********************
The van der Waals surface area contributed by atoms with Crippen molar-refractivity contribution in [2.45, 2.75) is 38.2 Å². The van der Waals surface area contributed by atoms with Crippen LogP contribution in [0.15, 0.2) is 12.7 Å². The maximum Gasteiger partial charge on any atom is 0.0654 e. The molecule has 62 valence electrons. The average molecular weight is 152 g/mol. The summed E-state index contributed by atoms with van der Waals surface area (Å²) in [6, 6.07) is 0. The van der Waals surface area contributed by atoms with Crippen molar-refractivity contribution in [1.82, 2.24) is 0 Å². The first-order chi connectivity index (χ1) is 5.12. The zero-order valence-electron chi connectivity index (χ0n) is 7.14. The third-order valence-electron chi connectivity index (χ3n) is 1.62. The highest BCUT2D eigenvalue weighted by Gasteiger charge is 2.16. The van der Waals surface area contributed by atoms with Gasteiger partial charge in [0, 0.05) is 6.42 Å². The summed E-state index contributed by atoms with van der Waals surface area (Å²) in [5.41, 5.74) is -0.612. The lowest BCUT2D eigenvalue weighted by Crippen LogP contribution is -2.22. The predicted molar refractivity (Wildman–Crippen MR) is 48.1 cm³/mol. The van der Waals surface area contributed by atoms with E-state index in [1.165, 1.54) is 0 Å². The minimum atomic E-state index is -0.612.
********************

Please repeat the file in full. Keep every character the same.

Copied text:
The van der Waals surface area contributed by atoms with Crippen molar-refractivity contribution in [2.45, 2.75) is 38.2 Å². The van der Waals surface area contributed by atoms with Crippen LogP contribution in [0.15, 0.2) is 12.7 Å². The maximum Gasteiger partial charge on any atom is 0.0654 e. The molecule has 62 valence electrons. The average molecular weight is 152 g/mol. The summed E-state index contributed by atoms with van der Waals surface area (Å²) in [6, 6.07) is 0. The van der Waals surface area contributed by atoms with Crippen molar-refractivity contribution in [1.82, 2.24) is 0 Å². The first-order chi connectivity index (χ1) is 5.12. The zero-order valence-electron chi connectivity index (χ0n) is 7.14. The third-order valence-electron chi connectivity index (χ3n) is 1.62. The highest BCUT2D eigenvalue weighted by Gasteiger charge is 2.16. The van der Waals surface area contributed by atoms with Gasteiger partial charge in [0, 0.05) is 6.42 Å². The summed E-state index contributed by atoms with van der Waals surface area (Å²) in [5.41, 5.74) is -0.612. The lowest BCUT2D eigenvalue weighted by Crippen LogP contribution is -2.22. The predicted molar refractivity (Wildman–Crippen MR) is 48.1 cm³/mol. The van der Waals surface area contributed by atoms with E-state index in [1.165, 1.54) is 0 Å². The minimum atomic E-state index is -0.612.